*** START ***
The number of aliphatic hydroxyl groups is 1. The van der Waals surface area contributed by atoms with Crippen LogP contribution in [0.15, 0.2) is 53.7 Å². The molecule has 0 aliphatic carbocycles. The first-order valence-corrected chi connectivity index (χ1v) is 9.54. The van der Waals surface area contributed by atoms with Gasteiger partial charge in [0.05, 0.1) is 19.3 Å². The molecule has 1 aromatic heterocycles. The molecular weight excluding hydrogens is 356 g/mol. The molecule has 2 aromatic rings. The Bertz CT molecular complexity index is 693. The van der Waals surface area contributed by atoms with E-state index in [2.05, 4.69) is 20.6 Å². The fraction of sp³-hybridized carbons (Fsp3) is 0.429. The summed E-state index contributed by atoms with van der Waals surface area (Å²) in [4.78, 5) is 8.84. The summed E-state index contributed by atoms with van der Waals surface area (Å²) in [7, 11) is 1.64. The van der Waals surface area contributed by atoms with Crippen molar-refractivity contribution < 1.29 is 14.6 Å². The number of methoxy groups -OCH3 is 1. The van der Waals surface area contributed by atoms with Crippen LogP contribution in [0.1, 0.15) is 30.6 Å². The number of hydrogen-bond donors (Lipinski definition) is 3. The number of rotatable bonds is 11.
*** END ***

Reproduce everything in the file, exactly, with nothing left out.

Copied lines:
The number of aliphatic hydroxyl groups is 1. The van der Waals surface area contributed by atoms with Crippen LogP contribution in [0.15, 0.2) is 53.7 Å². The molecule has 0 aliphatic carbocycles. The first-order valence-corrected chi connectivity index (χ1v) is 9.54. The van der Waals surface area contributed by atoms with Gasteiger partial charge in [0.05, 0.1) is 19.3 Å². The molecule has 1 aromatic heterocycles. The molecular weight excluding hydrogens is 356 g/mol. The molecule has 2 aromatic rings. The Bertz CT molecular complexity index is 693. The van der Waals surface area contributed by atoms with E-state index in [2.05, 4.69) is 20.6 Å². The fraction of sp³-hybridized carbons (Fsp3) is 0.429. The summed E-state index contributed by atoms with van der Waals surface area (Å²) in [4.78, 5) is 8.84. The summed E-state index contributed by atoms with van der Waals surface area (Å²) in [7, 11) is 1.64. The van der Waals surface area contributed by atoms with Crippen molar-refractivity contribution < 1.29 is 14.6 Å². The number of methoxy groups -OCH3 is 1. The van der Waals surface area contributed by atoms with Crippen LogP contribution in [0.1, 0.15) is 30.6 Å². The number of hydrogen-bond donors (Lipinski definition) is 3. The number of rotatable bonds is 11.